The rood stairs are clearly visible in the north wall of the nave but, of course, there is no other evidence of the rood screen and the rood loft.

Unique amongst the pews are the Wingfield pews (for the family Wingfield who were Lords of the Manor in the 17th century – is the name ringing a bell?) situated at either side of the altar but also very close to a ledger slab for members of the Dowsing family who resided in Easton.

There is a comprehensive church guide written by Robert Warner which includes the history of Easton.

Inside the Church of All Saints, Easton. The boxed pews in the nave are very neat. The rood steps are clearly visible in the north wall of the nave, slightly to the left of the centre of the photograph

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Extra special pews for the aristocrats enabled them to sleep, eat, and even have small fires during services. The carpet seen in the bottom left-hand corner partially covers the Dowsing ledger slab

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Part of the Dowsing ledger slab ‘Here were laid the bodies of Etheldreda and Sara Dowsing, unmarried sisters – 9th October 1760 – or words to that effect – it is a long time since I did Latin O-Level. This slab was laid just over a century after their ancestor, William, had been stripping the churches of anything popish. Perhaps all was forgiven by 1760

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I have searched Easton for some kind of non-Conformist chapel but have found no sign of such. Perhaps the dominance of the ‘big house’ in the community made such an enterprise too tricky to consider.

It is time to leave Easton and make our way past Glevering Hall, Glevering Mill, Glevering Bridge and Glevering Hall Farm (strangely no Glevering Church) toward Wickham Market with its distinctive spired church, situated at the top of a hill and visible for miles around.

The river passes through Deben Mills at the north-eastern extremity of Wickham Market and one gets the impression that, as in Kettleburgh, the church is a considerable distance from the River Deben. Nevertheless, the same principle applies – many of those who have worked with or near the river over the centuries will have used this church.

The River Deben arrives at Wickham Market at Deben Mills which lies at the north-eastern extremity of the town. The water was over the top of the archways and into the buildings following storm Babet in October 2023

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The river passes under the main road which goes into Wickham Market, then travels south toward the very low-lying outskirts of the village in the vicinity of Spring Lane; it then takes a turn toward the south-east and wanders off casually in the direction of Campsea Ashe, as if to ignore Wickham Market, although, interestingly, the National Gazetteer of Great Britain and Ireland 1868 described it as a ‘village situated on the bank of the river Deben’.  At this northern end of the village, it is only a matter of yards to the riverbank and the Deben forms the parish boundary first with Hacheston and then with Campsea Ashe.

Wickham Market ‘on the bank of the River Deben’ – well, yes – very, very close to the bank in some parts of Spring Lane but remember that the parish church and the village centre is at the top of a hill and Spring Lane is at the bottom. The mill is depicted at the top of the map and two chapel sites are seen in the low area of the conurbation (hatched). The other chapel (Independent Congregational) which still exists but as apartments, is at the top of the hill not far from the parish church.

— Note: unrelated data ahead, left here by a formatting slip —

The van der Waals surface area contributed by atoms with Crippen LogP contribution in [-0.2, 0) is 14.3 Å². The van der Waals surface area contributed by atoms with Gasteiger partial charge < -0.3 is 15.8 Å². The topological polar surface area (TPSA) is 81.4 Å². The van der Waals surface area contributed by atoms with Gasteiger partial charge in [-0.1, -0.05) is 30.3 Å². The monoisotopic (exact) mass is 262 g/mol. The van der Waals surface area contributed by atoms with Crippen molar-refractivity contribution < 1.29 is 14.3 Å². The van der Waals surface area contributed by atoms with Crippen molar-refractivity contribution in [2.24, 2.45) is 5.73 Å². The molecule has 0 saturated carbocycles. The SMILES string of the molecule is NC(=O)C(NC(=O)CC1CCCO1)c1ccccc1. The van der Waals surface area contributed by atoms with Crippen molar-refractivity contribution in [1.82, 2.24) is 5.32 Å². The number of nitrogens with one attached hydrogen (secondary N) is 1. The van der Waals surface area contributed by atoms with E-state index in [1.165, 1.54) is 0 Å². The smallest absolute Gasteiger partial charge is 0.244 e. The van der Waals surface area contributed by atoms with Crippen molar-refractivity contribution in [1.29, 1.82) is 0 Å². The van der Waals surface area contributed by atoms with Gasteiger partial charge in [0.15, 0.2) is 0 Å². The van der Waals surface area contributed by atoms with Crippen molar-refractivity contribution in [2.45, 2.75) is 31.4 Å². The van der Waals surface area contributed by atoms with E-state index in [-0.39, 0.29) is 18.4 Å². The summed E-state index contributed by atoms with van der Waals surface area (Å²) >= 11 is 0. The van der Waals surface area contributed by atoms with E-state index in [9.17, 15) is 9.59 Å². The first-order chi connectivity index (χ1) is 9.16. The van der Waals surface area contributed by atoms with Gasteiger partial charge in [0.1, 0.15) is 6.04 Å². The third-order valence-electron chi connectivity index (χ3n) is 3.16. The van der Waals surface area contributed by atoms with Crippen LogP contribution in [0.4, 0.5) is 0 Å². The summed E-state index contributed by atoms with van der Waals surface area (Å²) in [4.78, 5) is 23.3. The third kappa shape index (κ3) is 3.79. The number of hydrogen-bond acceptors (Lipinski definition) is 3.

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A timeline included in the Wickham Market Heritage and Character Assessment in 2017 shows that in 1780 an ironworks was set up at this northern end of the village; it employed 100 men. This might account for the fact that, also at this northern end, in 1810 there was a Dissenters meeting which resulted in riots. We are told that by 1812 the Wickham Market Protestant Meeting house was opened and used as such until an Independent (Congregational) Chapel was built in Loudham Lane in 1872. Further enquiry as to the whereabouts of such a Meeting House proved fruitless but I did find reference to one Christopher Hill saying that in the Primitive Methodist magazine of 1837, page 110, there was information about the opening of seven Primitive Methodist chapels in the Wangford circuit (which included Wickham Market).

In Wickham Market, we are told, a large and eligible room was ‘hired and fitted up’. The opening services for Wickham Market Primitive Methodist chapel started on 10th June 1836.  Attendances are said to have been large. As far as I can ascertain this ‘eligible room’ was in a building on Spring Lane at a site now occupied by modern housing on the corner of Spring Lane with Barhams Way – it closed before 1874. In 1932 the Primitive Methodists nationally rejoined the Wesleyan Methodists from whom they had originally split in 1807 in an attempt to become more lay orientated and evangelical. The Genuki geneology website tells us that the Primitive movement had proved ‘particularly successful in evangelising agricultural and industrial communities at open meetings’ and, of course, in the 19th century Wickham Market had both.

Just across the High Street from Spring Lane there used to be a chapel known as The Gospel Hall. Wikipedia Commons tells us that this was a 19th century prefabricated building, initially used by the Salvation Army and then used to billet men during WWI. From the 1920’s it was used as a Gospel Hall which is a collection of non-denominational evangelical believers. I have been unable to find an exact date for its closure, but it was demolished in 2013 in order to make way for housing.

The Gospel Hall in the High St., Wickham Market 1920 -2013 Image from <Geograph project> collection, acc. to Adrian Cable & licensed under <Creative Commons>)